Learn about two very different people who fought for freedom and liberty—and changed our region’s history.
Once the center of white political and social life in colonial Sheffield, today the Ashley House is remembered for its connection to Elizabeth Freeman, who was enslaved there before winning her freedom and dealing a deathblow to the institution of slavery in Massachusetts.
The Colonel John Ashley House – an anchor site of the Upper Housatonic Valley African American Heritage Trail – was one of the first European-style dwellings built in what is now the Berkshires. Col. Ashley became a wealthy and powerful man, owning 3,000 acres of land and a variety of business, in addition to holding many town offices. His success relied largely on slavery. In addition to enslaving at least five people himself, Ashley profited handsomely from the international slave trade. As the American Revolution dawned, Ashley hypocritically joined calls declaring mankind “equal, free, and independent of each other.”
In 1781, Elizabeth put the Revolutionary rhetoric to the test, leaving the Ashley House and suing for emancipation. Elizabeth not only won her own freedom, her case set a judicial precedent that ended slavery in Massachusetts. She never returned to the Ashley House, but today you can visit an outdoor exhibit (open seasonally) to learn more about her incredible life and legacy.
Re-experience these important historical events on a tour of the Ashley House. Along with a selection of 18th- and 19th-century furniture, tools, and redware, you’ll learn about the American Revolution, the region’s history of slavery, and the lives and legacies of Col. Ashley and Mum Bett.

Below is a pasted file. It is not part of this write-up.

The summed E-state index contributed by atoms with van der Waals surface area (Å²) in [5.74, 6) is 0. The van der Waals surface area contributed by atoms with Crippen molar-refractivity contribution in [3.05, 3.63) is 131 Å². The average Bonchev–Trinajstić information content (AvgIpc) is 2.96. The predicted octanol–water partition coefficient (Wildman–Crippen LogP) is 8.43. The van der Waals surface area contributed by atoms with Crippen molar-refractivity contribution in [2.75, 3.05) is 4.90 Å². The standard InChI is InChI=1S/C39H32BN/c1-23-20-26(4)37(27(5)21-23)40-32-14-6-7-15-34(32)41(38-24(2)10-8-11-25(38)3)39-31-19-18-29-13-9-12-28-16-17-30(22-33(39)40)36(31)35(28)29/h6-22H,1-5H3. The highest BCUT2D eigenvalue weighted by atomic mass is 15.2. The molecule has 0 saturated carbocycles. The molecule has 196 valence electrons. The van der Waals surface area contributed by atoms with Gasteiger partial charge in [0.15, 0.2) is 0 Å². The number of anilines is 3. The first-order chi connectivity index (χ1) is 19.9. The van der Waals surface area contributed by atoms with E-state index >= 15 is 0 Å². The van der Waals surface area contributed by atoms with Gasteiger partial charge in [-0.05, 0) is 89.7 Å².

Mum Bett: The Story of Elizabeth Freeman, If They Close the Door on You, Go in the Window, and African American Heritage in the Housatonic Valley are available for sale during house tour hours.
More information about Elizabeth Freeman can be found at:
Grounds: Free to all.
This property is open during normal hours. The Trustees asks that visitors follow social distancing guidelines for the health and safety of all. Please note: all buildings and inside areas remain closed on all properties. For more information about our response to COVID-19, please click here.
When to Visit
Grounds: Year-round, daily, sunrise to sunset.
House: There are no house tours scheduled for the remainder of the season. Check back later in the year for updates.
Allow a minimum of 1/2 hour for the Ashley House grounds, 2-3 hours if also visiting Bartholomew’s Cobble.
117 Cooper Hill Road, Ashley Falls
Sheffield, MA 01257
Telephone: 413.298.3239 x3016
From Mass Turnpike (I-90), Exit 10 for Rt. 20 East. Follow 4.6 mi., then take first right onto Rt. 102 West/Pleasant St. Go 6.6 mi. Turn left onto Rt. 7 South. After 8.5 mi., turn right onto Rt. 7A and follow for 0.5 mi. Turn right onto Rannapo Rd. and follow for 1.5 mi. Turn right onto Cooper Hill Rd. to entrance and parking (10 cars) on left. Please do not park along Cooper Hill Rd.
Public restrooms are located nearby in the visitors center at The Trustees’ Bartholomew’s Cobble.
Please note that the visitors center is closed at this time.
Private functions may be arranged for groups of up to 40 people. Call 413.298.3239 x3013 for more information.
Weekend trip featuring Massachusetts history, scenic vistas, and a cozy inn.
From the Colonial Era to the Modern Movement, our historic homes represent architecture, design, and history that spans more than 300 years.
In Massachusetts, people and the land are of each other, inextricably woven together to form the tapestry of our long history together.
In 1735, at the age of 25, Colonel John Ashley built this house – the oldest house still standing in Berkshire County – for his Dutch bride, Hannah Hogeboom. The cause for abolishing slavery in America was strengthened in the celebrated 1781 Massachusetts state court battle that freed the Ashleys’ slave, Elizabeth Freeman (formerly known as Mum Bett). The famous Sheffield Resolves, a petition against British tyranny and a manifesto for individual rights, was drafted in the upstairs study of the house and published in 1773.
Since we were in the area and are members of The Trustees of Reservations, we discovered this wonderful house and the fascinating story of Elizabeth "Mumbet" Freeman, a black slave who sued for her freedom in 1780 and won (with a jury of 12 white men).
– Bcnett, Trip Advisor Review
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